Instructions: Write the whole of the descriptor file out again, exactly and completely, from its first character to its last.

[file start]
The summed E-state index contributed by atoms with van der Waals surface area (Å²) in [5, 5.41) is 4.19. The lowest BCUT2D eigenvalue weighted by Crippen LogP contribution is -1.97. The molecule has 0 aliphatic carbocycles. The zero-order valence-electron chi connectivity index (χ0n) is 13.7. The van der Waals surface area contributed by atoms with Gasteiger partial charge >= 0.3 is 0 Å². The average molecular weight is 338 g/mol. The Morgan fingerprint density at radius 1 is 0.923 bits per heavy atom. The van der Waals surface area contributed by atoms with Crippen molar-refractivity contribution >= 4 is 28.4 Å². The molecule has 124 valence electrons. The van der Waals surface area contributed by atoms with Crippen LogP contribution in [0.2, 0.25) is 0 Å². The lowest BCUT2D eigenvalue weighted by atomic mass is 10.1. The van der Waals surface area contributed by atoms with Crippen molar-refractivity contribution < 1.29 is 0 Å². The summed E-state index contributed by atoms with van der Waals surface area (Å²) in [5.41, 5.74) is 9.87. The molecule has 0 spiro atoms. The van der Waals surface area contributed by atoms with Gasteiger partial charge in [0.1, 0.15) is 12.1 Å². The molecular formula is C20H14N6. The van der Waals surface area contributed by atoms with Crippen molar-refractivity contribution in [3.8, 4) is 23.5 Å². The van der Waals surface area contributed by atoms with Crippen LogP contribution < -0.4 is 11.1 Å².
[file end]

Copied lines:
The summed E-state index contributed by atoms with van der Waals surface area (Å²) in [5, 5.41) is 4.19. The lowest BCUT2D eigenvalue weighted by Crippen LogP contribution is -1.97. The molecule has 0 aliphatic carbocycles. The zero-order valence-electron chi connectivity index (χ0n) is 13.7. The van der Waals surface area contributed by atoms with Gasteiger partial charge >= 0.3 is 0 Å². The average molecular weight is 338 g/mol. The Morgan fingerprint density at radius 1 is 0.923 bits per heavy atom. The van der Waals surface area contributed by atoms with Crippen molar-refractivity contribution >= 4 is 28.4 Å². The molecule has 124 valence electrons. The van der Waals surface area contributed by atoms with Crippen LogP contribution in [0.2, 0.25) is 0 Å². The lowest BCUT2D eigenvalue weighted by atomic mass is 10.1. The van der Waals surface area contributed by atoms with Crippen molar-refractivity contribution < 1.29 is 0 Å². The summed E-state index contributed by atoms with van der Waals surface area (Å²) in [5.41, 5.74) is 9.87. The molecule has 0 spiro atoms. The van der Waals surface area contributed by atoms with Gasteiger partial charge in [0.1, 0.15) is 12.1 Å². The molecular formula is C20H14N6. The van der Waals surface area contributed by atoms with Crippen molar-refractivity contribution in [3.8, 4) is 23.5 Å². The van der Waals surface area contributed by atoms with Crippen LogP contribution < -0.4 is 11.1 Å².